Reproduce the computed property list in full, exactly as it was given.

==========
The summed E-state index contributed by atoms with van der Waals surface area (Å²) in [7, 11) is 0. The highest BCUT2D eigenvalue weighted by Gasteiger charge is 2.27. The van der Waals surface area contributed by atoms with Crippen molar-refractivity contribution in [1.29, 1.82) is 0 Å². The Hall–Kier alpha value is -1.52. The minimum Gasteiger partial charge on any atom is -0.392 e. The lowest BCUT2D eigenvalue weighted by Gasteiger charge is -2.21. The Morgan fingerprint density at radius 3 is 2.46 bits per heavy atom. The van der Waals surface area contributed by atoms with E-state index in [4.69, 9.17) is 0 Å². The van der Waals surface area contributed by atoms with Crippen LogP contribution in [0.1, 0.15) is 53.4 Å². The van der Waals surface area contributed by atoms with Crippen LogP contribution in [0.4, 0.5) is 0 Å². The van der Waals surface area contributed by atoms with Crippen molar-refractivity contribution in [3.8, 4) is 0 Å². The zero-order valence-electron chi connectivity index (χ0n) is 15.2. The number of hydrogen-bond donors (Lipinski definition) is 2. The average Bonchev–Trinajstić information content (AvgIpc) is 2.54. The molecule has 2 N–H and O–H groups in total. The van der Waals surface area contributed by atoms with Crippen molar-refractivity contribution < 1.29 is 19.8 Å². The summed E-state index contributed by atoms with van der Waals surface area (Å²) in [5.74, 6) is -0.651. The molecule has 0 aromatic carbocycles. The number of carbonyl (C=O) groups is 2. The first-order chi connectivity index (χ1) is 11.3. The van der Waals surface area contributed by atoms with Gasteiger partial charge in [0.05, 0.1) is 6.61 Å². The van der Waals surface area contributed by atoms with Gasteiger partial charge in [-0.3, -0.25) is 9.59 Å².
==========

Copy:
The summed E-state index contributed by atoms with van der Waals surface area (Å²) in [7, 11) is 0. The highest BCUT2D eigenvalue weighted by Gasteiger charge is 2.27. The van der Waals surface area contributed by atoms with Crippen molar-refractivity contribution in [1.29, 1.82) is 0 Å². The Hall–Kier alpha value is -1.52. The minimum Gasteiger partial charge on any atom is -0.392 e. The lowest BCUT2D eigenvalue weighted by Gasteiger charge is -2.21. The Morgan fingerprint density at radius 3 is 2.46 bits per heavy atom. The van der Waals surface area contributed by atoms with E-state index in [4.69, 9.17) is 0 Å². The van der Waals surface area contributed by atoms with Crippen LogP contribution in [0.1, 0.15) is 53.4 Å². The van der Waals surface area contributed by atoms with Crippen LogP contribution in [0.4, 0.5) is 0 Å². The van der Waals surface area contributed by atoms with Crippen molar-refractivity contribution in [3.8, 4) is 0 Å². The zero-order valence-electron chi connectivity index (χ0n) is 15.2. The number of hydrogen-bond donors (Lipinski definition) is 2. The average Bonchev–Trinajstić information content (AvgIpc) is 2.54. The molecule has 2 N–H and O–H groups in total. The van der Waals surface area contributed by atoms with Crippen molar-refractivity contribution < 1.29 is 19.8 Å². The summed E-state index contributed by atoms with van der Waals surface area (Å²) in [5.74, 6) is -0.651. The molecule has 0 aromatic carbocycles. The number of carbonyl (C=O) groups is 2. The first-order chi connectivity index (χ1) is 11.3. The van der Waals surface area contributed by atoms with Gasteiger partial charge in [0.05, 0.1) is 6.61 Å². The van der Waals surface area contributed by atoms with Gasteiger partial charge in [-0.3, -0.25) is 9.59 Å².